Sign up for email alerts of new Fluid Journal issues!
Fluid Journal : Fluid Journal 2002-2004
Spring 2002 Dr. C. F. Mancino, Ms. Dianne Petrunak, and Mr. Douglas Wilkinson Liquid N Shines in Turf Applications Granular fertilizers are routinely used in golf course putting green establishment and maintenance. Smaller particle-size grades have been developed in order to improve the uniformity of the fertilizer application and to aid in mowing the fertilizer into the turf canopy. Typi- cally, greens-grade granules are between 0.5 and 1.4 mm in diameter with a small percentage of the fertilizer <0.5 mm and >1.4 mm. However, despite their small size, it is often observed that fertilizer granules remain on the turf canopy surface after application and that some fertilizer is removed along with turf Editor's note: This article has been adapted for the Fluid Journal from a research paper on golf course turf management. Though there are mostly granular trials in the discus- sion, the article has been tailored to focus on a portion comparing granular and fluid nitrogen losses in putting green turf management. Summary: N loss with granular nitrogen fertilizers was greatest in the first and second mowings. Total percentages of N losses from granular fertilizers were: IBDU 31-0-0 (75.4%), Polyon 42-0-0 (70.8%), Milorganite 6-2-0 (55.7%), Nutralene 40-0-0 (47%), UHS Signature 15-0-30 (19.3%), and Isotek 11-3-22 (9.5%). Liquid N fertilizer (N-Sure Pro 30-0-0) showed a dramatic increase in N efficiency with only a 1.9 percent N loss when compared to these granulars. N loss appeared to be most related to water solubility of the fertilizer. Size and density also may have been factors. clippings during mowing. General recommendations made to reduce mowing loss of granular fertilizers include 1) irrigation, 2) application of the fertilizer just after mowing, 3) skipping of mowing the day after fertilizer application, 4) mowing without baskets, and 5) spiking the green prior to fertilization. The objective of this study was to determine the amounts of various greens- grade fertilizer that were lost along with clippings during routine putting green mowing. Materials and methods Location. Joseph Valentine Turfgrass Research Facility at Penn State Univer- sity. Study site. The studies were conducted on a sand-based, established 'Pennlinks' creeping bentgrass putting green. Fertilizers. The N fertilizers used in this study are shown in Table 1. Each fertilizer is recommended for use on putting greens and other low-cut turf. Three 200-g samples of each granular fertilizer were sieved for particle size analysis. The uniformity coefficient and Blake's fineness modulus of each fertilizer were determined as specified by the U.S. Golf Association for a sand topdressing. This was done in order to compare the size characteristics of the granular fertilizer with those of accept- able topdressing sand that would be expected to fall down into the putting green turf canopy. All of the granular N fertilizers had acceptable uniformity coefficients with Isotek and IBDU being most uniform (Table 1). Liquid N fertilizer Table 1. Sieve analysis, uniformity coefficient, fineness modulus and water solubility of greens-grade N-containing granular fertilizers. N-Sure Pro is a liquid N source. N Sieve size (mm) WS %<0.50.51.01.42.02.8UCFM% % retained Polyon 41 2.4 50.8 42.8 5.2 0.0 0.0 1.66 3.10 0.0 Milorganite 6 1.2 58.8 39.6 0.0 0.0 0.0 1.72 2.95 6.0 IBDU 31 1.2 79.2 19.2 0.0 0.0 0.0 1.55 2.89 4.0 Nutralene 40 1.2 58.0 40.4 0.0 0.0 0.0 1.81 2.99 32.0 UHS Signature 15 5.6 65.2 26.8 1.6 0.0 0.0 1.80 2.87 50.0 Isotek 11 0.4 9.6 36.8 46.0 7.2 0.0 1.45 3.72 66.0 N-Sure Pro 30--- --- --- --- --- --- --- --- --- __________________________________________________________________________ UC = Uniformity coefficient FM = Fineness modulus WS = Water solubility Shows less N loss compared to granulars in 1999 Penn State University putting green trials.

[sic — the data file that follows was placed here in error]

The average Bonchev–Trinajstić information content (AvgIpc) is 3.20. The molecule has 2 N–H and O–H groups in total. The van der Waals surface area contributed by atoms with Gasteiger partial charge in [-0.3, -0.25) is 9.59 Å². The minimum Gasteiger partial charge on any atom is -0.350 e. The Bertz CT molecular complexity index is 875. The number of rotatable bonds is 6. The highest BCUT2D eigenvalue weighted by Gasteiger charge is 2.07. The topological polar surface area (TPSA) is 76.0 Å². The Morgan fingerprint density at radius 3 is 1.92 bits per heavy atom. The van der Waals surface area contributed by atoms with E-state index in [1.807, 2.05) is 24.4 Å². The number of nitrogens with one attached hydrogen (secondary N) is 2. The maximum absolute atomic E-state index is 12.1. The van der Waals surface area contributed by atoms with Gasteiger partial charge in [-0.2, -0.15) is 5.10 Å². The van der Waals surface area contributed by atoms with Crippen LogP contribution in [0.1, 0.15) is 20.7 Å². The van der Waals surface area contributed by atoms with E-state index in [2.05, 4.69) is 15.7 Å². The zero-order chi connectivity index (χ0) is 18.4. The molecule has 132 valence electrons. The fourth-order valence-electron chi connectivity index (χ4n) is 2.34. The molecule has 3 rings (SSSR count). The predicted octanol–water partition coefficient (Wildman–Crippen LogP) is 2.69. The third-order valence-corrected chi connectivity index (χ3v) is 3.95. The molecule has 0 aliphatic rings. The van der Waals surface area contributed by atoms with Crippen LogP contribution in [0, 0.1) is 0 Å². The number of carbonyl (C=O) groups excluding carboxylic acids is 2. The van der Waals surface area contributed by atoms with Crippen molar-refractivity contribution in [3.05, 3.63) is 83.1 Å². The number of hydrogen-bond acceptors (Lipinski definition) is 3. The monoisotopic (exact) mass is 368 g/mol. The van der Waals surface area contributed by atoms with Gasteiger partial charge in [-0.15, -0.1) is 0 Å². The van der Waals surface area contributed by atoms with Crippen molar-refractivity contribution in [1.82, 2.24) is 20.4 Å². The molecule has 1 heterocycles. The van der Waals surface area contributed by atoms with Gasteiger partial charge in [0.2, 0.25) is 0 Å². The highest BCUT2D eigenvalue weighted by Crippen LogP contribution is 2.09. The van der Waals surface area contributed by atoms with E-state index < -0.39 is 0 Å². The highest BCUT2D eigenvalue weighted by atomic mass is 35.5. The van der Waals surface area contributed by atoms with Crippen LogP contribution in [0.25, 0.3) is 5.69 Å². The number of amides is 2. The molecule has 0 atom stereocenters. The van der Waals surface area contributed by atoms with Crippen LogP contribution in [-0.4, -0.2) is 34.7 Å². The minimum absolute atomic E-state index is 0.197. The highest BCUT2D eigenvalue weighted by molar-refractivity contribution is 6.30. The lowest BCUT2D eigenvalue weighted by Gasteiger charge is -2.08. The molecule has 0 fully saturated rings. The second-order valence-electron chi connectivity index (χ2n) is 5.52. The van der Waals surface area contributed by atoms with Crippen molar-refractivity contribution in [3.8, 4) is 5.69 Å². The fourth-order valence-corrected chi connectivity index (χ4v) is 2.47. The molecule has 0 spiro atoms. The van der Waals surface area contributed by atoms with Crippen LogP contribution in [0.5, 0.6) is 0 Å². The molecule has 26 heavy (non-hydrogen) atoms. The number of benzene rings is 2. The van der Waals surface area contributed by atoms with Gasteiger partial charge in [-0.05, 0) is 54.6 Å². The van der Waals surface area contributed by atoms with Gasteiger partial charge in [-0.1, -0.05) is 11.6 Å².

Fluid Journal 1999-2001
Fluid Journal 2005-2007